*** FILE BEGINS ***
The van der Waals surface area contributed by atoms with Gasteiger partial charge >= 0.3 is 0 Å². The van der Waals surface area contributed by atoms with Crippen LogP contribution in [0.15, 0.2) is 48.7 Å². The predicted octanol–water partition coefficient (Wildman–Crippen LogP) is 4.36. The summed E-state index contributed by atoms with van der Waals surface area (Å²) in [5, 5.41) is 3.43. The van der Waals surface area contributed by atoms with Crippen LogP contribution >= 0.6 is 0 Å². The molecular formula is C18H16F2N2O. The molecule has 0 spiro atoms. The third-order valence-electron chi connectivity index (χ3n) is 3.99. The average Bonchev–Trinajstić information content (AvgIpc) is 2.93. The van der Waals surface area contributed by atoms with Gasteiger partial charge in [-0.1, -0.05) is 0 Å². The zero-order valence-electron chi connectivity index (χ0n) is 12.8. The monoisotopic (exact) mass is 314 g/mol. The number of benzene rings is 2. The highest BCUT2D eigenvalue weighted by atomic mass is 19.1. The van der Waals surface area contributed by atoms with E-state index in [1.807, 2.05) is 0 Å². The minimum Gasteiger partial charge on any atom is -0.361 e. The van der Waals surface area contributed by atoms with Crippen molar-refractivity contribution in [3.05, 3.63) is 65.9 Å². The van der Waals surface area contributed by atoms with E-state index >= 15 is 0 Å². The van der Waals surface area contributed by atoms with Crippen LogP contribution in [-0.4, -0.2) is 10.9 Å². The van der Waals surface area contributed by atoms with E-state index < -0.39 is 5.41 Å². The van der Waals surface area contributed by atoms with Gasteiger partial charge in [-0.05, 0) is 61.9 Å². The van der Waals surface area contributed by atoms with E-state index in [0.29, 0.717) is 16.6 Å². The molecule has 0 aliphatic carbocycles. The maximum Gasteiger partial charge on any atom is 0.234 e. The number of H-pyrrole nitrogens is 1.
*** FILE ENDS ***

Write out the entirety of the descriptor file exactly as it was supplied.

The van der Waals surface area contributed by atoms with Gasteiger partial charge >= 0.3 is 0 Å². The van der Waals surface area contributed by atoms with Crippen LogP contribution in [0.15, 0.2) is 48.7 Å². The predicted octanol–water partition coefficient (Wildman–Crippen LogP) is 4.36. The summed E-state index contributed by atoms with van der Waals surface area (Å²) in [5, 5.41) is 3.43. The van der Waals surface area contributed by atoms with Crippen LogP contribution >= 0.6 is 0 Å². The molecular formula is C18H16F2N2O. The molecule has 0 spiro atoms. The third-order valence-electron chi connectivity index (χ3n) is 3.99. The average Bonchev–Trinajstić information content (AvgIpc) is 2.93. The van der Waals surface area contributed by atoms with Gasteiger partial charge in [-0.1, -0.05) is 0 Å². The zero-order valence-electron chi connectivity index (χ0n) is 12.8. The monoisotopic (exact) mass is 314 g/mol. The number of benzene rings is 2. The highest BCUT2D eigenvalue weighted by atomic mass is 19.1. The van der Waals surface area contributed by atoms with E-state index in [1.807, 2.05) is 0 Å². The minimum Gasteiger partial charge on any atom is -0.361 e. The van der Waals surface area contributed by atoms with Crippen molar-refractivity contribution in [3.05, 3.63) is 65.9 Å². The van der Waals surface area contributed by atoms with E-state index >= 15 is 0 Å². The van der Waals surface area contributed by atoms with Crippen LogP contribution in [-0.4, -0.2) is 10.9 Å². The van der Waals surface area contributed by atoms with E-state index < -0.39 is 5.41 Å². The van der Waals surface area contributed by atoms with Gasteiger partial charge in [-0.05, 0) is 61.9 Å². The van der Waals surface area contributed by atoms with E-state index in [0.29, 0.717) is 16.6 Å². The molecule has 0 aliphatic carbocycles. The maximum Gasteiger partial charge on any atom is 0.234 e. The number of H-pyrrole nitrogens is 1.